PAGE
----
Three incidents happened in my early life that changed the way I view journalism. The first one was a very proud moment. I attended an agricultural show and the following day I read about the show in the newspaper. I could not believe it. For a young boy in central Kenya, seeing an event that I had attended in a national newspaper made me want to be part of this greatness. I swore to myself that I would be a journalist. I could not resist the lure of attending big events anywhere in the country and bringing them to a wide audience – there was magic in that.
A couple of years later, there was a demonstration in my primary school. Factions of parents and teachers were wrangling over the control of the school. One faction hired journalists. The journalists came to the school and interviewed pupils. However, I knew the pupils had been coached by the faction leaders and they lied about many things. I knew the truth, because I had been approached by the merchants of lies and when I refused, I was dropped from the list of pupils to be interviewed. When I read the article a couple of days later, my respect for journalists went down a few notches. They just published the falsehoods verbatim. It seems fake news and brown envelope journalism has always been with us.
Much later, as a teenager, I attended a campaign rally. I do not recall exactly what transpired but towards the end of the rally, the crowd surged forward and attacked two photojournalists. The scribes were beaten to a pulp and their shiny cameras were crushed. Suddenly, the idea of becoming a journalist was not so appealing. I did not particularly fancy a job where goons might descend upon me and beat me to within an inch of my life. From that point, my choices took a trajectory that ended with a career in revenue assurance.
The closest I have come to being a journalist is writing for Commsrisk and this platform has given me a good opportunity to interrogate the media. My past experience of journalists still haunts me. A recent spasm of anxiety was prompted by this sensationalized story about the Tanzanian Revenue Authority (TRA) and Tanzanian Communications Regulatory Authority (TCRA) not being able to reconcile the collection of telco taxes. The article specifically refers to the issue of differences between TCRA’s Telecommunication Revenue Assurance System (TRAS) and TRA’s electronic Revenue Collection System (eRCS).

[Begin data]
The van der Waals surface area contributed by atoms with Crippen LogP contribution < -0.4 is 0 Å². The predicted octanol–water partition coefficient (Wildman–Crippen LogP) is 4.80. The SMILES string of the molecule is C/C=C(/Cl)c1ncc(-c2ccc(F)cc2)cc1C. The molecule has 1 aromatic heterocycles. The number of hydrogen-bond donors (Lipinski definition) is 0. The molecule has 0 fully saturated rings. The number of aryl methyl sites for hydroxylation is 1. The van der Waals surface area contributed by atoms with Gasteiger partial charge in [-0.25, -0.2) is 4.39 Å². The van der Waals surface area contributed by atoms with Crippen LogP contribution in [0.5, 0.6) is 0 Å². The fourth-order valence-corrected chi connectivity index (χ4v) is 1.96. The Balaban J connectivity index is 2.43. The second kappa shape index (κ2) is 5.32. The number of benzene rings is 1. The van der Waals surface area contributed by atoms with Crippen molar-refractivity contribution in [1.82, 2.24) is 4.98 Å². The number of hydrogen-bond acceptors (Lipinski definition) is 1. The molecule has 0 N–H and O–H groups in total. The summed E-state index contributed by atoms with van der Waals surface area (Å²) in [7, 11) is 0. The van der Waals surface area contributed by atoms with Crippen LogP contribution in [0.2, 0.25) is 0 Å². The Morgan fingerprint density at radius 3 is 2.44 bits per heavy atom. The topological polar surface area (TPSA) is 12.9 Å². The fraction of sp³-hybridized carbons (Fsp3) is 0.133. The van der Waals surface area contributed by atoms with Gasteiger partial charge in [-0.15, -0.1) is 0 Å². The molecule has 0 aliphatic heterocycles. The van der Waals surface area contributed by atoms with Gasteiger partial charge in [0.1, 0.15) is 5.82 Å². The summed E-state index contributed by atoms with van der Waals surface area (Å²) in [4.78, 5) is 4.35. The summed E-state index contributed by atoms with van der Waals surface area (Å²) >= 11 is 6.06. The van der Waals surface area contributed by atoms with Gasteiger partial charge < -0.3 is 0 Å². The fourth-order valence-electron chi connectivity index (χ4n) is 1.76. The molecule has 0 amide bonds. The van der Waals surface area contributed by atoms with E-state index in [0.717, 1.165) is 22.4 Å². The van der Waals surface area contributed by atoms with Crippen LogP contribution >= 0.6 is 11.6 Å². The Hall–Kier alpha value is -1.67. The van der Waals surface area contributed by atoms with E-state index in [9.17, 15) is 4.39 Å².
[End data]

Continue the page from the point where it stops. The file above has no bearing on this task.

Whenever TRAS was not used, revenue amounts from telecommunications service providers were not objectively verified… there [is a] contradiction between TRAS and electronic Revenue Collection System (eRCS)
There are two points that this news article misses and I would expect a journalist to ask:
- Why are there differences between systems that get the same data feed from operators?
- Does the failure of the two clueless government agencies imply the operators are engaging in tax evasion?
The article goes on:
TRA did not effectively use eRCS to verify the tax. In the financial year 2018/19 there was no confirmation that TZS 681.33bn [USD290mn] was verified through eRCS.
Fair enough. However, who should be answerable for this? If I were a journalist writing this, I would definitely want to hear what TRA and TCRA have to say for themselves. In fact, I would also want to know how much these systems cost the taxpayers. Instead, the journalist harps about the differences whilst taking quotes from this report by Tanzania’s Controller and Auditor General (CAG).
Because of the aforesaid situation, the process of verifying tax returns submitted by the TSPs (telcos) was difficult to identify true information. Up to the time of writing this audit report, there was no reconciliation after comparing the two systems.
This is a report covering last financial year. I would imagine a journalist should get off his butt and find out if the mess has been fixed. If it has not, that would be news. Actually I am getting ahead of myself – in the case of Tanzania, if it has been fixed, that would be news.
The CAG reports (and the journalist excerpted):
The effects of the tax audit are very positive. In one of conducted tax audits, to one TSP, TRA was able to identify TZS 208 Bn [USD90mn] as a variance between VAT returns submitted and actual taxes paid.
Anybody who has read the CAG’s report would know this journalist is only repeating what the report says, without doing any further research. I have already covered this report for Commsrisk here and it is a struggle to understand why somebody like myself has to do work that a professional journalist is unwilling to do. If the journalist had bothered to do a bit more research, he would know that the Tanzania High Court Commercial Division is inundated by cases of TSPs disputing some of those tax assessments. However, that would require doing some journalism, something this particular journalist clearly does not like doing.
Lastly, our good scribe fails to even query the CAG’s conclusion. The CAG said:
The findings presented in this report endorse that, there were still some loopholes that would lead to loss of government revenue from the existing telecommunication companies. [Both TRA and TCRA] have not worked together to ensure revenues from telcos are effectively being collected.
Why fix the mess when you can arrest telco employees, throw them behind bars and extract substantial fines in order to let them go, as has been the case in Tanzania? It is so much easier than having to do actual work. The journalist is unable to see this thread. Yet, it is the same half-baked approach to tax compliance that our journalist has towards his work.
It is bad enough to have TRA and TCRA unable to carry out their tasks.
It is odious that the CAG is unable to call out the deficiencies of these two agencies.
It is tragic that the media will not fault the CAG, TRA and TCRA for being ineffective.
Three strikes for Tanzania.